Flashcards in Chapter 9 Deck (47):
the ability to think, learn form experience, to solve problems, and to adapt to new situations
intelligence quotient. measure of intelligence that is adjusted for age.
IQ = mental age / chronological age * 100
a system of communication that uses symbols in a regular way to create meaning. the "crown jewel of cognition"
general intelligence factor
the construct that the different abilities and skills measured on intelligence tests have in common
Sanford-binet intelligence test
measure of g made of up wide variety of tasks including vocabulary, memory for pictures, naming of familiar objects, repeating sentences, foolingg commands
a measure of specific skills in narrow domains
refers to the capacity to learn new ways of solving problems and performing activities
primary mental abilities
seven clusters of intelligence: word fluency, verbal comprehension, spatial ability, perceptual speed, numerical ability, inductive reasoning, memory
triarchic (three-part) theory of intelligence
people may display more or less analytical intelligence, creative intelligence, and practical intelligence
five components that are likely to be important for creativity
expertise, imaginative thinking, risk taking, intrinsic interests, working in a creative environment
creative people have studied and know a lot about the topic that they are studying
create people often view a problem in a visual way, allowing them to see it from a new and different point of view
creative people are willing to take on new but potentially risky approaches
creative people tend to work on projects because they love doing them, not because they are paid for them. In fact, research has found that people who are paid to be creative are often less creative than those who are not
working in a creative environment
creativity is in part a social phenomenon. most creative people are supported, aided, and challenged by other people working on similar projects.
a type of street smarts or common sense, learned from life experiences. not book learning.
people who score low on overall intelligence tests overall but may have exceptional skills in a given domain such as math, music, art, or in being able to recite statistics.
Gardner's 8 specific intelligence
linguistic, logico-mathematical, spatial, musical, kinesthetic, interpersonal, interpersonal, naturalistic
standardization of intelligence test
giving it to a large number of people at different ages and computing the average score on the test at each age level
observation that scores on intelligence tests worldwide have increased substantially over the past decades
the age at which a person is performing intellectually
wechsler adult intelligence scale
the most widely used intelligence test for adults
measure one's ability to perform a given task, for instance, to do well in college or in postgrad training.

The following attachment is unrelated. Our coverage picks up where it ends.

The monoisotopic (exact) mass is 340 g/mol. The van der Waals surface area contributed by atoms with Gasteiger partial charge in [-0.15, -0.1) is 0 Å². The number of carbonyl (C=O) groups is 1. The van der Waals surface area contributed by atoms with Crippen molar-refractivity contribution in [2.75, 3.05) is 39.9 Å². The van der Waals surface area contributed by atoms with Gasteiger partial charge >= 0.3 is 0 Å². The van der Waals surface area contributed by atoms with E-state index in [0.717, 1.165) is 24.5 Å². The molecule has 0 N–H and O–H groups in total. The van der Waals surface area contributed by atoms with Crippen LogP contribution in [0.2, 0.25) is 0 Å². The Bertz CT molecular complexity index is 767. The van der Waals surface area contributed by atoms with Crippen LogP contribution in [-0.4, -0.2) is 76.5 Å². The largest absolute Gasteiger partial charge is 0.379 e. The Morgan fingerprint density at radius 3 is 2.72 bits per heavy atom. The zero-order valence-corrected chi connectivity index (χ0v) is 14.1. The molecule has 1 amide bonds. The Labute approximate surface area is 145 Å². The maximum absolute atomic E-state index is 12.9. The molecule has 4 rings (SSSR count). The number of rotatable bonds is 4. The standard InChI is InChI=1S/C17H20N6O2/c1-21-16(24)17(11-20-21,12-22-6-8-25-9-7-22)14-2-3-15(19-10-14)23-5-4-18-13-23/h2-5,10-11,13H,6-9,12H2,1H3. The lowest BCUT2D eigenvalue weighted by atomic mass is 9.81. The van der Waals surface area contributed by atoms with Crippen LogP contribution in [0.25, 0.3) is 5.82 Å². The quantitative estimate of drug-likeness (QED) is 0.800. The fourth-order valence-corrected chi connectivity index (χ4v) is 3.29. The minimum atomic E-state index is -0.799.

the use of structured tests to select people are likely to perform well at given jobs
first step of making personnel selection
job analysis, in which psychologists determine what knowledge, skills, abilities, and personal characteristics are required for a given job.
normal distribution (bell curve)
the pattern of scores usually observed in variable that clusters around the average
thinking that is directed toward finding the correct answer to a given problem
the ability to generate many different ideas for or solutions to a similar problem
a generalized disorder ascribed to people who have an IQ below 70, who have experienced deficits since childhood, and who have trouble with basic life skills, such as dressing and feeding oneself and communicating with others
a chromosonal disorder leading to a mental retardation caused by the presence of all or part of an extra 21st chromosone
the proposal that one could improve the human species by encouraging or permitting reproduction of only those people
elementary sounds of our language. the smallest unit of sound that makes a meaningful difference in a language
smallest unit of meaning in a language. a string of one or more phonemes that makes up the smallest units of meaning in a language
the set of grammatical rules that control how words are put together
the elements of communication that are not part of the content of language but that help us understanding its meaning. the information surrounding language
categorial perception of speech sounds
speakers of different language are able to hear the difference only between some phonemes but not others
an area in front of the left hemisphere near the motor cortex, responsible for language production
an area of the brain next to the auditory cortex. responsible for language comprehension
a condition in which functions are severely impaired. damage to both broca's and wernicke's area
intentional vocalizations that lack specific meaning
when a category word is extended beyond its real meaning by small children. for example daddy to mean
the fact that speakers of a language can compose sentences to represent new ideas that they have never been exposed to, as opposed to just being imitative. i.e. the word "swimmed"
with language acquisition device in brain, underlies all languages in the world in Noam Chomsky's idea. not really borne out.
deep structure of idea
Chomsky's idea, how the idea is represented in the fundamental universal grammar that is common to all languages
surface structure of the idea
how an idea is expressed in any one language
ways of human communication besides speech, such as eye contact, touch, hand signs, interpersonal distance. animals have these but without language